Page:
16 June, 2017
The Bank of Japan maintained their monetary policy on Friday whilst upgrading their assessment of private consumption and overseas growth; signaling its confidence that an export focused economic recovery was broadening and gaining momentum. Short term interest rates will remain at -0.1% and 10-year Government Bond yields close to zero.
Unlike the US Federal Reserve, who have reduced their massive stimulus program, the BOJ is unlikely to adopt the same approach whilst Japanese inflation is nowhere near BOJ’s 2% target.
Following the Policy Decision, a statement from the BOJ stated; “Private consumption has shown increased resilience against a background of steady improvement in the employment and income situation”
In early trading USDJPY touched a high around 111.37 and is currently trading around 111.15. Japan’s Nikkei 225 advanced 0.7%, narrowing its loss for the week to 0.3%.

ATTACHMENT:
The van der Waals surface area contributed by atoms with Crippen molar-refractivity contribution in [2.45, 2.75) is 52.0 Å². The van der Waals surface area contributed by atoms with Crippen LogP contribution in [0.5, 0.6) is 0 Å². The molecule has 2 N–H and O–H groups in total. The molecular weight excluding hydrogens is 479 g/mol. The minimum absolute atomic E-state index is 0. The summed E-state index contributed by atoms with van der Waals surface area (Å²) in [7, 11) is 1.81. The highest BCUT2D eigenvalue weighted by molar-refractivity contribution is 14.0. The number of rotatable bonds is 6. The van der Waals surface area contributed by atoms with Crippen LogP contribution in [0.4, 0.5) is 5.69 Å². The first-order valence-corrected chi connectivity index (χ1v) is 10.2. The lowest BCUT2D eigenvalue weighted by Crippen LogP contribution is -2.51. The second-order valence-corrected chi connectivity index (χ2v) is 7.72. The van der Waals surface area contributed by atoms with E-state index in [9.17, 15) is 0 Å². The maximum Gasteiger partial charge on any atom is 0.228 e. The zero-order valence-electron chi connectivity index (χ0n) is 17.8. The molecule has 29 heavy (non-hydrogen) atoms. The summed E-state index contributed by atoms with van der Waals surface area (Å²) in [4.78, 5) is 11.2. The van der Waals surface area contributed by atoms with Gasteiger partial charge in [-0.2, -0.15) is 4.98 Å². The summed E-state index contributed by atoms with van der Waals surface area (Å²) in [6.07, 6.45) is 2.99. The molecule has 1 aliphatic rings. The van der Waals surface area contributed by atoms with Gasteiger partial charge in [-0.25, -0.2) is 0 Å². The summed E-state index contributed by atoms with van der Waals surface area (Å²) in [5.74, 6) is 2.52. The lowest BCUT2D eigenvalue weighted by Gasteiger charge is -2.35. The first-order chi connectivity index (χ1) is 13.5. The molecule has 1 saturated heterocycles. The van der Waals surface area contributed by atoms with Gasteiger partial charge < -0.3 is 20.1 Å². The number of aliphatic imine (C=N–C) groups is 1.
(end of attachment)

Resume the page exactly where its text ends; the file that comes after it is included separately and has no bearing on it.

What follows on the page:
GBP moved higher on news that Prime Minister Theresa May has reached a “broad agreement on a governing agenda prioritizing Brexit and UK unity with Northern Ireland’s Democratic Unionist Party”. The markets take this as a positive with “stability” returning to the UK Government. GBP has also been bolstered with signs that there is a likely shift in the Bank of England’s policy on keeping UK interest rates at record lows. GBPUSD is currently holding above 1.2750 & EURGBP remains close to the early Friday high of 0.8741.
The Dollar Index rose to 97.539 extending the 0.5% gain it had on Thursday.
With USD strengthening gold has seen muted trading currently trading at $1254.50. If gold fails to recover from current levels it will mark a weekly loss of 1% and a second weekly decline.
WTI also remains “depressed” trading close to a 6 week low due to continued concerns over rising US inventories adding to an already heavy supply of Oil in the global market.
Friday is relatively “light” on economic data releases with the University of Michigan Consumer Sentiment Index at 15:00 BST and Dallas FOMC Member Kaplan speaking at 17:45 BST.
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